Is COVID-19 Going To Be the Death of Movie Theaters? Not in Japan

Written by: Associate Editor, Orlando Delgado

            The ongoing COVID-19 pandemic has hit the global market and economy relatively hard among other industries. One business in particular, the movie theater industry, has been one of the industries hit the hardest. As movie theaters and cinemas slowly start re-opening in the hopes of salvaging the industry a year into the pandemic, Japan has benefitted from a revitalization of its movie theaters. Movie theaters began re-opening in small numbers in Japan after COVID-19 government mandated shutdowns were eased on June 1, 2020. The theaters had to follow several safety restrictions such as reduced capacity, spaces between each theater chair so that no customer was sitting directly next to one another, and smaller food plates as opposed to large sharing plates.

            Over the course of the coming months, the number of attendees slowly started to rise as movie theaters kept on screening new releases. Despite the availability of traditional Hollywood blockbusters available to watch in movie theaters sans streaming services, local Japanese films have soared in popularity and movie-going attendance with Japan’s film-indulging customers. The weekend of January 1-3 earlier this year saw a record number of people in Japan watch movies in IMAX. Even before the IMAX box-office record, an animated film, “Demon Slayer The Movie: Mugen Train,” became the highest-grossing animated film in Japan ever, surpassing just over $313 million USD in Japanese movie theaters. These two movie-going records happened within two weeks of each other despite the ongoing pandemic.

Despite the upward success from the comeback of Japan’s movie theaters without operating at maximum capacity, Japan’s government issued another state of emergency on January 8, 2021 after experiencing an uptick in COVID-19 cases in the island country with a population of about 126 million. However, Japan’s pandemic lockdown guidelines are unique from other nations even at the very beginning of the global pandemic. Throughout the duration of COVID-19 spreading its way all over the globe, Japan has managed a relatively low infection rate with about 7,700 COVID-19 related deaths total. The real kicker with Japan’s pandemic management success when compared to Western nations and Japan’s East Asia neighbors is that the Japanese government has yet to issue a mandatory lockdown. Japan’s latest emergency orders simply ask that restaurants, bars, and other establishments such as movie theaters to close at 8 PM.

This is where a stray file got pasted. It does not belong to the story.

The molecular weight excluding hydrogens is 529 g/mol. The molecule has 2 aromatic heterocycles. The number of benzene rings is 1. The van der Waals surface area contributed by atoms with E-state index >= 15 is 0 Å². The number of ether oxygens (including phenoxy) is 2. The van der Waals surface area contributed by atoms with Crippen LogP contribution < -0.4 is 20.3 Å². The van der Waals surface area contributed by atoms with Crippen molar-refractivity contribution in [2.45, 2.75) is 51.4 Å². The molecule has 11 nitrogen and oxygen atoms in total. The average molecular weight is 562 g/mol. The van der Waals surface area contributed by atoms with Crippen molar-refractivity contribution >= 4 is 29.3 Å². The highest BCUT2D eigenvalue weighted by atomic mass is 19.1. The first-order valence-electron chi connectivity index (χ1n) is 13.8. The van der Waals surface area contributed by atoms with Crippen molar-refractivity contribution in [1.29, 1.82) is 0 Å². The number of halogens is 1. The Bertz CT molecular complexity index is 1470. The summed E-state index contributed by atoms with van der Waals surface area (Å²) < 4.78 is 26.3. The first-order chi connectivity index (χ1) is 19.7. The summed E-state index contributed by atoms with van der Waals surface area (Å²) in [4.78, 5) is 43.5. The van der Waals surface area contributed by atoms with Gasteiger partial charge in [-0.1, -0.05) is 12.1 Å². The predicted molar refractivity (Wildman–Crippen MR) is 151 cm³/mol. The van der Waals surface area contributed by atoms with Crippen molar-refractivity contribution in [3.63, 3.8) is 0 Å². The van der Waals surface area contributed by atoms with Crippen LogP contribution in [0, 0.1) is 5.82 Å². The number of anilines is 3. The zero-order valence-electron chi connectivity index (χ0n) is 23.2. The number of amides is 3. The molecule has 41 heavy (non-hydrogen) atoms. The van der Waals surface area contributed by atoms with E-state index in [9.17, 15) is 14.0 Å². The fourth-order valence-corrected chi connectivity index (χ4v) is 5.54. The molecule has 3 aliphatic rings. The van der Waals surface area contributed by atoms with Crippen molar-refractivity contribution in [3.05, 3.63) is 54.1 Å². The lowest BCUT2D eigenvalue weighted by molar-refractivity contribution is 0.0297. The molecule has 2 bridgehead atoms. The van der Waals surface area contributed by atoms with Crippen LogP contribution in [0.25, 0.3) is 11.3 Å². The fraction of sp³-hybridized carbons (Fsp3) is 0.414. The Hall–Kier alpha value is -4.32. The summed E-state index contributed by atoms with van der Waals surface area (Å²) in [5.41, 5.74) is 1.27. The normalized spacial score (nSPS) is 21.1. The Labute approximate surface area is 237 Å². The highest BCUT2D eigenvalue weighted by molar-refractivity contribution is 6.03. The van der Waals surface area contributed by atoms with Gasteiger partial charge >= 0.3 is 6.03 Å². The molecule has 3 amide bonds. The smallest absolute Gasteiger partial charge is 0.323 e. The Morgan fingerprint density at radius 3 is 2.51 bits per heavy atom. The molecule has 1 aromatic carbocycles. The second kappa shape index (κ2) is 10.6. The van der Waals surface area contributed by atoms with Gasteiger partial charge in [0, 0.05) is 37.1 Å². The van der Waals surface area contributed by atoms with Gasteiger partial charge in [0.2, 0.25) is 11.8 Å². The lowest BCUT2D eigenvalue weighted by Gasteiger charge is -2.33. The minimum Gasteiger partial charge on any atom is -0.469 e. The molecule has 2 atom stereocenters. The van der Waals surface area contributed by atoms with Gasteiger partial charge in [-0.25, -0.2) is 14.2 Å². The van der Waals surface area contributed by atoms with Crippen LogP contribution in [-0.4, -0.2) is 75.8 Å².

Japan’s Prime Minister, Yoshihide Suga, outlines that Japan has taken a more “focused approach” with pandemic management. Japan’s attempted to balance the risk of COVID and safety of its citizens with the nation’s economy by implementing standard capacity limits, masking and social distancing with scaled back hours as opposed to total shutdowns that would hamper the nation’s economy and job market. These measures throughout the pandemic along with people needing an escape from being couped up in their homes all these months likely have contributed to the boom in Japan’s movie theater industry so long as the pandemic is kept under control and people are enjoying leisure activities like movie-going with standard caution and judgement. With the COVID-19 vaccine rollouts throughout the world starting to be made available to the public, the movie industry might not be obsolete just yet. Japan is proving the favorite pastime enjoyed by many people worldwide is still alive and well.

 Yoshikatsu Nakajima, Takumi Wakai, and Shimpei Doi, Cinemas, Gyms, Pubs Reopen In Japan, Outfitted To Fight COVID-19, The Asahai Shimbun (Jun. 2, 2020) available at

Kelly Gilblom, Alix Steel, and Guy Johnson, Movie Theaters in Asia Are Thriving Despite Covid, Imax CEO Says, Bloomberg News (Jan. 5, 2021) available at

Mark Schilling, ‘Demon Slayer’ Sets All-Time Record At Japanese Box Office, Variety (Dec. 27, 2020) available at

Yuri Kageyama, Japan Partly Ending Pandemic Emergency, Keeps It For Tokyo, AP News (Feb. 26, 2021) available at

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